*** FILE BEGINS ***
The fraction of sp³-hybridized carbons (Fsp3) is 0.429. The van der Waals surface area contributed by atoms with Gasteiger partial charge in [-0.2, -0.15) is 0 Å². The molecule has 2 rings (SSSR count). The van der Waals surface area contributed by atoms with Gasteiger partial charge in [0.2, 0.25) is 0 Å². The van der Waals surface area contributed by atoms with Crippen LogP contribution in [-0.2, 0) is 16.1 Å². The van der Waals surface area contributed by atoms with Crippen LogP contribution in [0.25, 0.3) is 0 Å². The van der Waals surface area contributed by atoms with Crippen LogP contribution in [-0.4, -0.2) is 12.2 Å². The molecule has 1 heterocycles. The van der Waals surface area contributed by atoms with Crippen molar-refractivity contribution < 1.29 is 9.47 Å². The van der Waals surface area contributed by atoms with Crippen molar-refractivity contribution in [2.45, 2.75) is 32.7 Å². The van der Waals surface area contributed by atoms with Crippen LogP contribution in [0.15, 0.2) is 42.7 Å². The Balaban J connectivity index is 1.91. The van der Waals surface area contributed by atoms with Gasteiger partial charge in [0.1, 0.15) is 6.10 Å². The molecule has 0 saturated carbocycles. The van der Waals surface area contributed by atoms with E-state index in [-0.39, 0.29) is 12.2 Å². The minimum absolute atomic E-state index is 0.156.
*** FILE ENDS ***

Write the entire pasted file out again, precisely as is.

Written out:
The fraction of sp³-hybridized carbons (Fsp3) is 0.429. The van der Waals surface area contributed by atoms with Gasteiger partial charge in [-0.2, -0.15) is 0 Å². The molecule has 2 rings (SSSR count). The van der Waals surface area contributed by atoms with Gasteiger partial charge in [0.2, 0.25) is 0 Å². The van der Waals surface area contributed by atoms with Crippen LogP contribution in [-0.2, 0) is 16.1 Å². The van der Waals surface area contributed by atoms with Crippen LogP contribution in [0.25, 0.3) is 0 Å². The van der Waals surface area contributed by atoms with Crippen LogP contribution in [-0.4, -0.2) is 12.2 Å². The molecule has 1 heterocycles. The van der Waals surface area contributed by atoms with Crippen molar-refractivity contribution < 1.29 is 9.47 Å². The van der Waals surface area contributed by atoms with Crippen molar-refractivity contribution in [2.45, 2.75) is 32.7 Å². The van der Waals surface area contributed by atoms with Crippen LogP contribution in [0.15, 0.2) is 42.7 Å². The Balaban J connectivity index is 1.91. The van der Waals surface area contributed by atoms with Gasteiger partial charge in [0.1, 0.15) is 6.10 Å². The molecule has 0 saturated carbocycles. The van der Waals surface area contributed by atoms with E-state index in [-0.39, 0.29) is 12.2 Å². The minimum absolute atomic E-state index is 0.156.